By Jenna Ciancia
If you are running a travel or tourism business in Scotland, 2020 is likely the first time you’ve approached high season without the buzz and excitement of guests arriving, phones ringing and inboxes filling up with enquiries from people ready to visit. Due to COVID-19, the heady buzz of your well-oiled business has been replaced with a stream of requests for cancellations and refunds.
And while there’s the potential for some optimism from 15 July, following the recent update from the Scottish Government, there are a number of urgent considerations in terms of adapting, innovating and promoting your business to ease travellers’ minds as they begin to think about holidays and leisure again.
What do the experts think recovery will look like?
Luckily a host of work has been going on in the background by the Scottish Tourism Emergency Response Group (STERG) to help the sector and your business get through this crisis. The group, which consists of partners including VisitScotland, Scottish Tourism Alliance and the Scottish Government, has published a phased plan to help the industry to respond, reset, restart and recover from the pandemic.
STERG’s National Action Plan maps out how tourism might develop over the next few months and suggests that the following is likely:
- Stage 1: Day trips, with a ‘stay local’ message
- Stage 2: Scots exploring Scotland, ideally for longer periods overnight
- Stage 3: A more proactive push to encourage visitors from the rest of the UK
Research commissioned by the group has also identified how consumer attitudes have changed, with safe and responsible travel being a big focus for tourists. There will be more car journeys and demand for exclusive forms of transport. Visitors will generally be looking for trips that are more remote and rural than they might have booked previously, with more independent travel or travelling in smaller groups of family or friends.
What can you do now to benefit as lockdown eases?
Scotland’s future visitors are already sampling its delights from their armchairs. For tourism businesses looking to harness this interest and encourage bookings later in the year, there are a couple of things you can do now to ensure that your business is discoverable and appealing to potential visitors.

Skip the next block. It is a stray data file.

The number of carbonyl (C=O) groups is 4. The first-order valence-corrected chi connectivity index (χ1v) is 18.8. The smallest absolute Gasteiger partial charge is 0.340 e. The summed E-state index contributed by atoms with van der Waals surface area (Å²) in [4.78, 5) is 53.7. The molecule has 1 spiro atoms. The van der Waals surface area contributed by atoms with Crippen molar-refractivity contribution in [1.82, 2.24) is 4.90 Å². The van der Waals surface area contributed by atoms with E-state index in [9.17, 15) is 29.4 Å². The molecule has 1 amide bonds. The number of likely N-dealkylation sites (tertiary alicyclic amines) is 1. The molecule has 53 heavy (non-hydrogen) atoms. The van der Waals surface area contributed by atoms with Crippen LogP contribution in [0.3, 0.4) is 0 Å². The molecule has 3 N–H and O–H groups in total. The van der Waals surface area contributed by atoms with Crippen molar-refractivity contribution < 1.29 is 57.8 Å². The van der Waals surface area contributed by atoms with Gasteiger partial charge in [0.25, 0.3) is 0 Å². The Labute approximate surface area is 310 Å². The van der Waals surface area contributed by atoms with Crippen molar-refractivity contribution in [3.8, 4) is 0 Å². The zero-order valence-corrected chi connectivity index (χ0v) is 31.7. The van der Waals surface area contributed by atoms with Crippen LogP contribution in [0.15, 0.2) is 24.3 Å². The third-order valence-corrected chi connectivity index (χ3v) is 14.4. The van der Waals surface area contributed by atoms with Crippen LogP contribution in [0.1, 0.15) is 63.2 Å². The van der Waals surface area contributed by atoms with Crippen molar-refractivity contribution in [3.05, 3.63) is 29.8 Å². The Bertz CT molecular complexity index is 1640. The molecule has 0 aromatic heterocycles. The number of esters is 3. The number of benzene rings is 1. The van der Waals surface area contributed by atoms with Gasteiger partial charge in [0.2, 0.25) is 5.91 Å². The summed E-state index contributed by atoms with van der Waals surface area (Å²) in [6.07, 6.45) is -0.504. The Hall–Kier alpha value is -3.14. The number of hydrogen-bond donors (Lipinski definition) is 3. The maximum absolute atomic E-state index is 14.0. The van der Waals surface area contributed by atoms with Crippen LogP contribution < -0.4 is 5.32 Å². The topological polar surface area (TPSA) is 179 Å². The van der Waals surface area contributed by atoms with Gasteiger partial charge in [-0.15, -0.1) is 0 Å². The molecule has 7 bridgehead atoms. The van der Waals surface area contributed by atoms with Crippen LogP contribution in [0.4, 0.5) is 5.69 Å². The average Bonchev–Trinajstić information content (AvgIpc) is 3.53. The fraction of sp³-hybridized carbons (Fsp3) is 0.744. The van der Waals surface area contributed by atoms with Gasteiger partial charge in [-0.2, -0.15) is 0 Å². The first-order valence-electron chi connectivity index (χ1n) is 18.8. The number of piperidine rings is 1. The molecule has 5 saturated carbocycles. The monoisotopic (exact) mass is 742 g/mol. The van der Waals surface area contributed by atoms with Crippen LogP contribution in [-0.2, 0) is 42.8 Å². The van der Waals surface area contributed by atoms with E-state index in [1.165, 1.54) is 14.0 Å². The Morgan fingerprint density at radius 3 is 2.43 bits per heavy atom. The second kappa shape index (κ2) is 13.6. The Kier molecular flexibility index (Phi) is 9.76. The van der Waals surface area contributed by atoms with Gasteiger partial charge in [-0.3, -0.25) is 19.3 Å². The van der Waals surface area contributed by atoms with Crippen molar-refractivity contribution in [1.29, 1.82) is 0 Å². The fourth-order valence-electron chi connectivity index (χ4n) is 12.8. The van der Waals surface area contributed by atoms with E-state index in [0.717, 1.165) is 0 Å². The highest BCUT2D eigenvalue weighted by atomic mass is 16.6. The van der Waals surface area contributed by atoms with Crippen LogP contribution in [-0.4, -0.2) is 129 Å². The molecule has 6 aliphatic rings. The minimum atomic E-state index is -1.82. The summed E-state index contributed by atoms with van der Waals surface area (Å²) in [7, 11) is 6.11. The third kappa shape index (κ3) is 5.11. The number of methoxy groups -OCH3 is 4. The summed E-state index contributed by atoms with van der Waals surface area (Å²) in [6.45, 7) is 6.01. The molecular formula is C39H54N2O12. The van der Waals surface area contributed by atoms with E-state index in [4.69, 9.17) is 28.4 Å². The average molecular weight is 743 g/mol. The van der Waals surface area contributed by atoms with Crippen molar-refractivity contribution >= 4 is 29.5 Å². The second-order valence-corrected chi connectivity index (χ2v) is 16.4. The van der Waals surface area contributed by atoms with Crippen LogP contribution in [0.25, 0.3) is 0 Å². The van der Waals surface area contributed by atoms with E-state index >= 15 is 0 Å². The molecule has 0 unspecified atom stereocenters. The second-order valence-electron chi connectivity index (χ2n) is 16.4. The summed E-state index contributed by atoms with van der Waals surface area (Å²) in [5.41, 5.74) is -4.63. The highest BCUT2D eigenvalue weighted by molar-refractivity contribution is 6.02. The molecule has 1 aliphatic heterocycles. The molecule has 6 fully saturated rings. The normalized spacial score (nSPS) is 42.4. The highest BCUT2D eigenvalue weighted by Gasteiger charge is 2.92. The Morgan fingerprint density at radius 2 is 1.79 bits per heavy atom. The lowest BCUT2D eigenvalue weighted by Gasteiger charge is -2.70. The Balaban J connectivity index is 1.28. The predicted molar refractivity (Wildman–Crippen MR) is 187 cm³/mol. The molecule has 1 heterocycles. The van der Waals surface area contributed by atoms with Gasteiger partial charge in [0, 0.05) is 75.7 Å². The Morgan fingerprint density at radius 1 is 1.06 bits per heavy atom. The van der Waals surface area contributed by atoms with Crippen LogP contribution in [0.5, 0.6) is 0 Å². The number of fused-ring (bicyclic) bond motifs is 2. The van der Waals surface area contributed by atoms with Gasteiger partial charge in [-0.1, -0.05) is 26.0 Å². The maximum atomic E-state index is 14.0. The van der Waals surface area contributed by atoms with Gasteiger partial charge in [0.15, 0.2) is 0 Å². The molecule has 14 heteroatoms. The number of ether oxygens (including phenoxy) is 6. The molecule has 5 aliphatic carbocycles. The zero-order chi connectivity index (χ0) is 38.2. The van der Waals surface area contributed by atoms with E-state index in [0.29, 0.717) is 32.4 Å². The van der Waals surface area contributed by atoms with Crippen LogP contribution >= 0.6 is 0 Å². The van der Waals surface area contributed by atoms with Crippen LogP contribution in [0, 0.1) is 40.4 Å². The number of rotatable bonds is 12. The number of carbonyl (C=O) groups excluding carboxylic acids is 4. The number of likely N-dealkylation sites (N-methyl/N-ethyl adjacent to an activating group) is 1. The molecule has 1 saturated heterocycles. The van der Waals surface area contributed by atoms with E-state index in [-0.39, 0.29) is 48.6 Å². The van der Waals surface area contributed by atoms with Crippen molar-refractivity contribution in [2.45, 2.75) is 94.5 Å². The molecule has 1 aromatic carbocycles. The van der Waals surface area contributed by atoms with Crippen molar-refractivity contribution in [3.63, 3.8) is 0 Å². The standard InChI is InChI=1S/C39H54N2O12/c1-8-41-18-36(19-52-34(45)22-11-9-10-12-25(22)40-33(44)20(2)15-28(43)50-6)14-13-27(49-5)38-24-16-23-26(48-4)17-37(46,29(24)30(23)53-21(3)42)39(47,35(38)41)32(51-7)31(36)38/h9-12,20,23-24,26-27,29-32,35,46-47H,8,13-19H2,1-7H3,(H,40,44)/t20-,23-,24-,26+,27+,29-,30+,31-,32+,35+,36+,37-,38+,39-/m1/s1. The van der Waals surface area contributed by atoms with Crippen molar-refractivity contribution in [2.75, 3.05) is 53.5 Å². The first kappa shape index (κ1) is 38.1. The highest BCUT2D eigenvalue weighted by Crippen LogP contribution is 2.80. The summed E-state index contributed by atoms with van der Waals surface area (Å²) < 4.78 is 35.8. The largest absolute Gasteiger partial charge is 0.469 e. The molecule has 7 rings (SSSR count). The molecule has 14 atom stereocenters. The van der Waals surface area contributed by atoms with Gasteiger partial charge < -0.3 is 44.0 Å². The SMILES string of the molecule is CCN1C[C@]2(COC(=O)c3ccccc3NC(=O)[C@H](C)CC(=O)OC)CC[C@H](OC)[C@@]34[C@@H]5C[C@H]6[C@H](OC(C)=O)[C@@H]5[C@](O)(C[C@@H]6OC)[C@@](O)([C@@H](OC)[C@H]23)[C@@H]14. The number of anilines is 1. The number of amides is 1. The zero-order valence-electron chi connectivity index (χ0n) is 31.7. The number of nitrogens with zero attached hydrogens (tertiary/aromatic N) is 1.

- Make sure prospective visitors can find your business and book
Research how easy it is for a prospective customer to find your business online once they decide they’re interested in booking a trip. If they search using key words related to your business, will it appear in their search results?
And if it does, is your business visible on the first page? In the travel industry alone, websites can generate tens of thousands of prospective visitors just through online search. By investing time in Search Engine Optimisation (SEO), you can make sure that your accommodation or attraction appears more frequently and higher up on search engine results pages.
- Ensure social content is relevant and inspiring
Consider how current and prospective customers will be using social media and respond by delivering content which both inspires and encourages them to engage.
Think about your business’s unique selling points in the context of the barriers consumers now have when it comes to travel, and build a story around this. For example, if your hotel might previously have been considered ‘hard to reach’, you can now use this to your advantage, building a story which positions the remote location as a chance for visitors to experience the great outdoors in a safe and responsible way.
For those who have got these basics right already, consider investing even a small amount of budget in producing high-quality social media content, along with some targeted promotion to extend its reach. And don’t just think words and pictures. Consider live broadcasts, quirky videos, or working with brand partners or influencers.
Want to find out more?
If you need inspiration, a new report from our travel team looks at the trends influencing consumer behaviour and strategic transformations that you may find useful as you work towards reopening. Please get in touch to receive a copy of the report.
Jenna is an Account Director at Weber Shandwick Scotland. Managing a number of integrated consumer clients, she oversees the design and delivery of marketing and PR strategies across earned, owned and paid media channels. Contact Jenna at JCiancia@webershandwick.com.